But then statistics are not well handled in Colombia. A month or two back there were reports that a public opinion survey had thrown up the astonishing statistic that President Uribe’s popularity had reached heights that have seldom been claimed by a politician since the death of Enver Hoxha, the Leninist dictator of Albania, or since the last simulacrum of elections staged by Hosni Mubarak, the Western-backed Tyrant of the Nile – sorry, I meant to say the Noble Guardian of Western and Israeli interests in a turbulent Middle East.

The Colombian survey would have had us believe – and, sadly, some of the more naive New Statesmen readers did believe – that Don Ãlvaro had chalked up a score of 82 per cent popularity in March which slipped just a couple of points the following month. Apparently with a straight face, the polling company told us that their confection was based on telephone calls to 1,000 people in four cities between 24 and 28 April.

It needs to be pointed out to those who don’t know Colombia that millions of poor Colombians haven’t got telephones; that millions more live in comprehensive isolation in the countryside and wouldn’t have the time, the courage or the inclination to answer questions from a stranger if they had a phone, and that the terrorism of the army and the guerrillas over the decades has produced a situation where three million Colombians are refugees in their own country.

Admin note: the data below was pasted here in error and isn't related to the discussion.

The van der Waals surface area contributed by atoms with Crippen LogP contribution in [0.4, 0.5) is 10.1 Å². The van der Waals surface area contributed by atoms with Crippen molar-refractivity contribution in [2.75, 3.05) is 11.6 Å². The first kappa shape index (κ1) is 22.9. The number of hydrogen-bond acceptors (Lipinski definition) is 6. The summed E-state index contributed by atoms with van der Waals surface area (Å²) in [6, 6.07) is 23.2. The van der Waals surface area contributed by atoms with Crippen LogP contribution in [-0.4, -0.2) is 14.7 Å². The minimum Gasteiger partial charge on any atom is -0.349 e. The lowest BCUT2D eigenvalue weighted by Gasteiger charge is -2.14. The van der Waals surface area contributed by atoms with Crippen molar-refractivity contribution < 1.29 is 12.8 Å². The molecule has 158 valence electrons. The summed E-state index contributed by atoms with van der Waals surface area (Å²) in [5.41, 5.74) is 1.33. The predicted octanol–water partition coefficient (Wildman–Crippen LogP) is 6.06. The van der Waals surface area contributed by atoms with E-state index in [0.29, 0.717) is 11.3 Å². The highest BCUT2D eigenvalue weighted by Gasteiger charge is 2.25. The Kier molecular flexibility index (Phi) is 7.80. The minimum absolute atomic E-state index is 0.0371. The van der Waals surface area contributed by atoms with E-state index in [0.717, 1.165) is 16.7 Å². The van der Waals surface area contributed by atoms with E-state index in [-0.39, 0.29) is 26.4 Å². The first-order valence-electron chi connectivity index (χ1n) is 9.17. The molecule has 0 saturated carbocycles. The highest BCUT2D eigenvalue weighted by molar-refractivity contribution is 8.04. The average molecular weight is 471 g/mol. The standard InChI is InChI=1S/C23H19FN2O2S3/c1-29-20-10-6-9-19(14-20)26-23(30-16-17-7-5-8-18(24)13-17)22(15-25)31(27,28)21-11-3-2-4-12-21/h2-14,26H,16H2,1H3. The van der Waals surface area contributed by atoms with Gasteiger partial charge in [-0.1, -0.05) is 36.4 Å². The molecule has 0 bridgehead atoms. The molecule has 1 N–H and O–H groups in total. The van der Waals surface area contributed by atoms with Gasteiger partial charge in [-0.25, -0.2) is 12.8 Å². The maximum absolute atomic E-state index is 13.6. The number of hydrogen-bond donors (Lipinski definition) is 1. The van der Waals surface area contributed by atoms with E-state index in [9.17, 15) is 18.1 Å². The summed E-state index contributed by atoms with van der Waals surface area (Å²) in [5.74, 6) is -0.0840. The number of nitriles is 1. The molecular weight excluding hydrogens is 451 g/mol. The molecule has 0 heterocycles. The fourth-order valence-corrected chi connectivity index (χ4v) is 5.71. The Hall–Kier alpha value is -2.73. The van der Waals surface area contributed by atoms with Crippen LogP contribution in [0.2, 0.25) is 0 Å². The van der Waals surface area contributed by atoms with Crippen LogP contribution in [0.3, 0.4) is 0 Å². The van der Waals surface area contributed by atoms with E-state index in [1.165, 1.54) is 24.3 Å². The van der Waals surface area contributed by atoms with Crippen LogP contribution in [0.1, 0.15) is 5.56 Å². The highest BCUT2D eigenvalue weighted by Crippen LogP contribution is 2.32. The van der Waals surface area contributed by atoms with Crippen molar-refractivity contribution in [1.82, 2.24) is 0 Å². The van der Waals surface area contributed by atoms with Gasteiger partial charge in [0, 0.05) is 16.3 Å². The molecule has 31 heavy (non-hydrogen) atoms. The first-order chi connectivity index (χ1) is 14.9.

Colombian statistics? Don’t make me laugh!

Kinds Of Mildew Screening Toronto.

Types Of Mold Screening Toronto

Show Hide image

The New Times: Brexit, globalisation, the crisis in Labour and the future of the left

With essays by David Miliband, Paul Mason, John Harris, Lisa Nandy, Vince Cable and more.